CORPUS CHRISTI, Texas — The debate of the country's debt ceiling has been reprised in Congress.
“All we can do is watch," said Bill Clark, an enrolled agent certified by the U.S. Treasury Department. "Unfortunately, we don’t have the power that we can do anything personally, it seems.”
Should Congress decide to raise the debt ceiling once again, the status quo remains. If not, the treasury secretary and others say there will be a domino effect for many.
“The full faith and credit of the United States would be impaired, and our country would likely face financial crisis and economic recession, as a result,” said U.S. Secretary of the Treasury Janet Yellen.
“Our investments that we have in stock market, which is most of our retirement plans, those types of things," said Clark, who owns TaxPro in Corpus Christi. "We seem to go through this every time when they start discussing this. We have a market that starts to fall, and it craters down and so we suffer those losses.”
Likely impacts could be a rise in interest rates, payments could stop for government-related programs such as Social Security, military paychecks and veteran’s benefits. Funding for natural disasters and coronavirus relief could be cut off.
“Nobody knows what the full consequence could be, because we’ve never been through it," Clark said. "Like I said, the United States Government has never defaulted on its obligations.”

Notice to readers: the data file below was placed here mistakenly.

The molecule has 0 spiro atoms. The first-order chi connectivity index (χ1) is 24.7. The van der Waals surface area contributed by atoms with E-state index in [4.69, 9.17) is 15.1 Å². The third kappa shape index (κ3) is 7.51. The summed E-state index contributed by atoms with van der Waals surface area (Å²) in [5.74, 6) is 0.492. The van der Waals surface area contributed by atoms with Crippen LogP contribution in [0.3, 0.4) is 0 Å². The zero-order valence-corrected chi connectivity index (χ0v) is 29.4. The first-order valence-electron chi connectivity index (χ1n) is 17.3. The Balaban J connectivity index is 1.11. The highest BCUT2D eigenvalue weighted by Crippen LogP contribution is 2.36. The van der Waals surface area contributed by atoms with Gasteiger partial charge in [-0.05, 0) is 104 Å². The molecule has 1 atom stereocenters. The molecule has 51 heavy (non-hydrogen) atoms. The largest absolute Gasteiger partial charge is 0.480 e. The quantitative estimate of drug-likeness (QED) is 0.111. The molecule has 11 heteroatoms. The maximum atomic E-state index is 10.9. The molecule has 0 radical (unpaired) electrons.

Some say now is the time to address the debt.
“I think it’s ridiculous," said Lisa Kelly. "I think it’s not good for our country. I think it’s got so much pork in it, we’re never going to get out of debt if they pass it. And I truly hope that our senators, our elected representatives, will protect our country and not pass that bill.”
Others aren’t too concerned if nothing can be resolved
“Oh, they’re so low right now," said Glenda Tansey. "We’ve been through times when they were, when the interest rate was 12, 14 percent. We survive.”
Clark said Oct. 18 is a projected date the borrowing limit will be reached. He thinks it could come sooner or later. All this is being decided while Congress also deals with passing a spending bill.
"It's trying to pass a $3.5 trillion package that we can't seem to get a clear definition of where it's all going to go, when we're already this far in debt" said Clark. "And it kind of scares people, and rightfully so."